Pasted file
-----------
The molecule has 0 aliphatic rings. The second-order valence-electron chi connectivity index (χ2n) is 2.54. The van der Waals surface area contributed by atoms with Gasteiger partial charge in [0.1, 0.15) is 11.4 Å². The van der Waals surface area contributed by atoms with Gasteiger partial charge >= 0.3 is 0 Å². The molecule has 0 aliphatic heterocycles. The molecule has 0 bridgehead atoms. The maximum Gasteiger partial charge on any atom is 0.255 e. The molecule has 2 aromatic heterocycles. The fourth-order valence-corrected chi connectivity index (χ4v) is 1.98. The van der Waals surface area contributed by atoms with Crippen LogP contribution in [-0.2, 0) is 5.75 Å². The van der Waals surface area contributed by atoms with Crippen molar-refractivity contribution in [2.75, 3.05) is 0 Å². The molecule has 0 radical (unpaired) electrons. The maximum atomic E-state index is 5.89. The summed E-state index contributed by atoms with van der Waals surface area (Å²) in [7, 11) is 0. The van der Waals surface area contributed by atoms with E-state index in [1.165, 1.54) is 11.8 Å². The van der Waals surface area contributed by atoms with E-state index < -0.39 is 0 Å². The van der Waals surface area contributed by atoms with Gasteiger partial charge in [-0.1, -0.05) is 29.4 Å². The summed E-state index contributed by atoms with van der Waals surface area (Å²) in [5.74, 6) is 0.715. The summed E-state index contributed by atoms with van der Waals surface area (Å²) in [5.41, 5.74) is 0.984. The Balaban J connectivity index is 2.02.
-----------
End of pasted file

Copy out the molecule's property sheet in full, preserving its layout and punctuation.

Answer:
The molecule has 0 aliphatic rings. The second-order valence-electron chi connectivity index (χ2n) is 2.54. The van der Waals surface area contributed by atoms with Gasteiger partial charge in [0.1, 0.15) is 11.4 Å². The van der Waals surface area contributed by atoms with Gasteiger partial charge >= 0.3 is 0 Å². The molecule has 0 aliphatic heterocycles. The molecule has 0 bridgehead atoms. The maximum Gasteiger partial charge on any atom is 0.255 e. The molecule has 2 aromatic heterocycles. The fourth-order valence-corrected chi connectivity index (χ4v) is 1.98. The van der Waals surface area contributed by atoms with Crippen LogP contribution in [-0.2, 0) is 5.75 Å². The van der Waals surface area contributed by atoms with Crippen molar-refractivity contribution in [2.75, 3.05) is 0 Å². The molecule has 0 radical (unpaired) electrons. The maximum atomic E-state index is 5.89. The summed E-state index contributed by atoms with van der Waals surface area (Å²) in [7, 11) is 0. The van der Waals surface area contributed by atoms with E-state index in [1.165, 1.54) is 11.8 Å². The van der Waals surface area contributed by atoms with E-state index < -0.39 is 0 Å². The van der Waals surface area contributed by atoms with Gasteiger partial charge in [-0.1, -0.05) is 29.4 Å². The summed E-state index contributed by atoms with van der Waals surface area (Å²) in [5.74, 6) is 0.715. The summed E-state index contributed by atoms with van der Waals surface area (Å²) in [5.41, 5.74) is 0.984. The Balaban J connectivity index is 2.02.